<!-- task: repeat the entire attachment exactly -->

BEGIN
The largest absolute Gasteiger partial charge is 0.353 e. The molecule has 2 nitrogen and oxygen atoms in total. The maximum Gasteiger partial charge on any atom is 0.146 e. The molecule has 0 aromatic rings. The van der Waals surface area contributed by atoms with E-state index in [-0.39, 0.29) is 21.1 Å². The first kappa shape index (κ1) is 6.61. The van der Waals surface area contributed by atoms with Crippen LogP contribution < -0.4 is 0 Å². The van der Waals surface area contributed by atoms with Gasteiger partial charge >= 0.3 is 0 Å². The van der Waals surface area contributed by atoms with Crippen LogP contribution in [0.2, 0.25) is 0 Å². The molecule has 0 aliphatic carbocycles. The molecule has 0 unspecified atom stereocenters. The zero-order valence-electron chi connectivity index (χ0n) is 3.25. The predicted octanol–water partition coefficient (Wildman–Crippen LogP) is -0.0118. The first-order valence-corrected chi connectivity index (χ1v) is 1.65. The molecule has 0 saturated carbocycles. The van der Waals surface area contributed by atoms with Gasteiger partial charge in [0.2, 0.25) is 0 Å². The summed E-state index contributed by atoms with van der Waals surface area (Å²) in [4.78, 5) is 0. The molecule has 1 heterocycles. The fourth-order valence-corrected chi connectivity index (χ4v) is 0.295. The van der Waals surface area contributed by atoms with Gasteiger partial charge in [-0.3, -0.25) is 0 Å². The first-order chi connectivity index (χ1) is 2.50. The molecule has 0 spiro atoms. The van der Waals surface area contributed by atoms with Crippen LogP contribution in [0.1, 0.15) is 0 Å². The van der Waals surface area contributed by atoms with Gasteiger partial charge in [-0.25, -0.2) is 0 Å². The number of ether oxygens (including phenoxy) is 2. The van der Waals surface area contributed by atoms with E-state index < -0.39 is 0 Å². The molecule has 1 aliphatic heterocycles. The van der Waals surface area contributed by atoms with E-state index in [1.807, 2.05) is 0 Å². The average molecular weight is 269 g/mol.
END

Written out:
The largest absolute Gasteiger partial charge is 0.353 e. The molecule has 2 nitrogen and oxygen atoms in total. The maximum Gasteiger partial charge on any atom is 0.146 e. The molecule has 0 aromatic rings. The van der Waals surface area contributed by atoms with E-state index in [-0.39, 0.29) is 21.1 Å². The first kappa shape index (κ1) is 6.61. The van der Waals surface area contributed by atoms with Crippen LogP contribution < -0.4 is 0 Å². The van der Waals surface area contributed by atoms with Gasteiger partial charge >= 0.3 is 0 Å². The van der Waals surface area contributed by atoms with Crippen LogP contribution in [0.2, 0.25) is 0 Å². The molecule has 0 aliphatic carbocycles. The molecule has 0 unspecified atom stereocenters. The zero-order valence-electron chi connectivity index (χ0n) is 3.25. The predicted octanol–water partition coefficient (Wildman–Crippen LogP) is -0.0118. The first-order valence-corrected chi connectivity index (χ1v) is 1.65. The molecule has 0 saturated carbocycles. The van der Waals surface area contributed by atoms with Gasteiger partial charge in [0.2, 0.25) is 0 Å². The summed E-state index contributed by atoms with van der Waals surface area (Å²) in [4.78, 5) is 0. The molecule has 1 heterocycles. The fourth-order valence-corrected chi connectivity index (χ4v) is 0.295. The van der Waals surface area contributed by atoms with Gasteiger partial charge in [-0.3, -0.25) is 0 Å². The first-order chi connectivity index (χ1) is 2.50. The molecule has 0 spiro atoms. The van der Waals surface area contributed by atoms with Crippen LogP contribution in [0.1, 0.15) is 0 Å². The van der Waals surface area contributed by atoms with Gasteiger partial charge in [-0.25, -0.2) is 0 Å². The number of ether oxygens (including phenoxy) is 2. The van der Waals surface area contributed by atoms with E-state index < -0.39 is 0 Å². The molecule has 1 aliphatic heterocycles. The van der Waals surface area contributed by atoms with E-state index in [1.807, 2.05) is 0 Å². The average molecular weight is 269 g/mol.